E3-Study Questions - Chapter 6: Energy, Enzymes, and...

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Chapter 6: Energy, Enzymes, and Metabolism KEY CONCEPTS 1. Energy is the capacity to do work. Energy occurs in two forms: potential and kinetic. 2. The first law of thermodynamics states that energy cannot be created or destroyed. The second law of thermodynamics states that, when energy is converted from one form to another, some of that energy becomes unavailable to do work. 3. Changes in free energy, total energy, temperature, and entropy are related by the equation Δ G = Δ H T Δ S . 4. Exergonic reactions have a negative Δ G, and endergonic reactions have a positive Δ G . 5. The change in free energy of a reaction determines its point of chemical equilibrium, at which the forward and reverse reactions proceed at the same rate. 6. ATP (adenosine triphosphate) serves as an energy currency in cells. The ATP cycle couples exergonic and endergonic reactions. 7. The rate of a chemical reaction is independent of G but is determined by the size of the activation energy barrier. Catalysts speed reactions by lowering the activation energy barrier. 8. Enzymes are biological catalysts, proteins that are highly specific for their substrates. 9. An enzyme’s active site determines its specificity. At the active site, a molecule of substrate can be oriented correctly, chemically modified, or strained. Also, upon binding to a substrate, some enzymes change shape, facilitating the reaction. 10. Substrate concentration affects the rate of an enzyme-catalyzed reaction. 11. Some enzymes require cofactors, coenzymes, or prosthetic groups in order to facilitate a reaction. 12. Metabolism is organized into pathways, in which the product of one reaction is a reactant for the next reaction. Each reaction is catalyzed by an enzyme. 13. The new field of systems biology studies the complex interactions of metabolic pathways. 14. Enzyme activity is subject to regulation from irreversible and reversible inhibitors. 15. Unlike enzymes with single subunits, the activity of allosteric enzymes results from the activity of both positive and negative regulators. A plot of reaction rate versus substrate concentration for allosteric enzymes results in a sigmoid curve. 16. The end product of a metabolic pathway may inhibit the allosteric enzyme that catalyzes the commitment step of the pathway. 17. Enzymes are sensitive to their environment. Both pH and temperature affect enzyme activity. CHAPTER OUTLINE 6.1 What Physical Principles Underlie Biological Energy Transformations? There are two basic types of energy and of metabolism The first law of thermodynamics: Energy is neither created nor destroyed The second law of thermodynamics: Disorder tends to increase Chemical reactions release or consume energy Chemical equilibrium and free energy are related 6.2 What Is the Role of ATP in Biochemical Energetics? ATP hydrolysis releases energy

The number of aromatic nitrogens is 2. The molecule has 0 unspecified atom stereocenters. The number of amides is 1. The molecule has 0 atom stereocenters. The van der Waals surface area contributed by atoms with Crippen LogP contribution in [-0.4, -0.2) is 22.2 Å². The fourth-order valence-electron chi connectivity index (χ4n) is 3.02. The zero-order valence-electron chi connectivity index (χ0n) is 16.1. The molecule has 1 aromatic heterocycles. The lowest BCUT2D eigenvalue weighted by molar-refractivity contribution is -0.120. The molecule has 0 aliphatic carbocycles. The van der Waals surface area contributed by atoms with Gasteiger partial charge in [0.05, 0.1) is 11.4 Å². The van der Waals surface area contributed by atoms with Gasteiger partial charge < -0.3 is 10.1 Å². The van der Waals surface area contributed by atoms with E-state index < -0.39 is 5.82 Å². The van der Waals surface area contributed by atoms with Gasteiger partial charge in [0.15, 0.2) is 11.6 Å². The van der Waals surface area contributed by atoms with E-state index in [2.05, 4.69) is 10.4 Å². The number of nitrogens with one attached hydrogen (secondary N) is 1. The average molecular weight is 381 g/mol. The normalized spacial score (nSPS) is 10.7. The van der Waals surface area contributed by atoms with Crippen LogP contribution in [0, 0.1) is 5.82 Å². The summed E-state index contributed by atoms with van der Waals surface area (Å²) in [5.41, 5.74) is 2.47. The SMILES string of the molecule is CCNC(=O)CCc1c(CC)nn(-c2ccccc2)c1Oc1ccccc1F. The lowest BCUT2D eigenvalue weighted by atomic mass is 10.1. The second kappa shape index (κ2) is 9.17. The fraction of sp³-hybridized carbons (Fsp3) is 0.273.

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This test prep was uploaded on 04/09/2008 for the course BIO 140 taught by Professor Morvaridsoltani-bejnood during the Spring '08 term at University of Tennessee.

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E3-Study Questions - Chapter 6: Energy, Enzymes, and...

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